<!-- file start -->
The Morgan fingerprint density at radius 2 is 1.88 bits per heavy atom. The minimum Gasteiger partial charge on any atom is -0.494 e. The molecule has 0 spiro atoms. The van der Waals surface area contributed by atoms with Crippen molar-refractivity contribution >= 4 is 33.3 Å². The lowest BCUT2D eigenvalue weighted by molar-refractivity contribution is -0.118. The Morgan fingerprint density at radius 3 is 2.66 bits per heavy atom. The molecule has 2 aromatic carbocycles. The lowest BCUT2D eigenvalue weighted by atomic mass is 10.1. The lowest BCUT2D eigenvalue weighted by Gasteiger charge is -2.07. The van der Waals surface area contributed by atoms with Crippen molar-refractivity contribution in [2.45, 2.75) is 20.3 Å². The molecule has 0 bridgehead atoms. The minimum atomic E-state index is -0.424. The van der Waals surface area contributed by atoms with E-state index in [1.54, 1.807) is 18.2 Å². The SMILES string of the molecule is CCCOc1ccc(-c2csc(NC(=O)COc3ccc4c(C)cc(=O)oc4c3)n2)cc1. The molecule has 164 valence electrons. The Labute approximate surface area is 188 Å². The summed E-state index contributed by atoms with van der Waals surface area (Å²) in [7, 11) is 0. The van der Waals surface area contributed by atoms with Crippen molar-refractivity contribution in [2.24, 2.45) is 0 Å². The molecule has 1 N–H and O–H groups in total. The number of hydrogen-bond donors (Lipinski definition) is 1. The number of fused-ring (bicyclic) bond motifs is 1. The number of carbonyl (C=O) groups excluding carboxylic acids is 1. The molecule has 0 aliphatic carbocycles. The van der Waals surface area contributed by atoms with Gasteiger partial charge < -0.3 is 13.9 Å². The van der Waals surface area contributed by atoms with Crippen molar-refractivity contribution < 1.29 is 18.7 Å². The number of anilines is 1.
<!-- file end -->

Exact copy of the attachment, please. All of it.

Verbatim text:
The Morgan fingerprint density at radius 2 is 1.88 bits per heavy atom. The minimum Gasteiger partial charge on any atom is -0.494 e. The molecule has 0 spiro atoms. The van der Waals surface area contributed by atoms with Crippen molar-refractivity contribution >= 4 is 33.3 Å². The lowest BCUT2D eigenvalue weighted by molar-refractivity contribution is -0.118. The Morgan fingerprint density at radius 3 is 2.66 bits per heavy atom. The molecule has 2 aromatic carbocycles. The lowest BCUT2D eigenvalue weighted by atomic mass is 10.1. The lowest BCUT2D eigenvalue weighted by Gasteiger charge is -2.07. The van der Waals surface area contributed by atoms with Crippen molar-refractivity contribution in [2.45, 2.75) is 20.3 Å². The molecule has 0 bridgehead atoms. The minimum atomic E-state index is -0.424. The van der Waals surface area contributed by atoms with E-state index in [1.54, 1.807) is 18.2 Å². The SMILES string of the molecule is CCCOc1ccc(-c2csc(NC(=O)COc3ccc4c(C)cc(=O)oc4c3)n2)cc1. The molecule has 164 valence electrons. The Labute approximate surface area is 188 Å². The summed E-state index contributed by atoms with van der Waals surface area (Å²) in [7, 11) is 0. The van der Waals surface area contributed by atoms with Crippen molar-refractivity contribution in [2.24, 2.45) is 0 Å². The molecule has 1 N–H and O–H groups in total. The number of hydrogen-bond donors (Lipinski definition) is 1. The number of fused-ring (bicyclic) bond motifs is 1. The number of carbonyl (C=O) groups excluding carboxylic acids is 1. The molecule has 0 aliphatic carbocycles. The van der Waals surface area contributed by atoms with Gasteiger partial charge < -0.3 is 13.9 Å². The van der Waals surface area contributed by atoms with Crippen molar-refractivity contribution < 1.29 is 18.7 Å². The number of anilines is 1.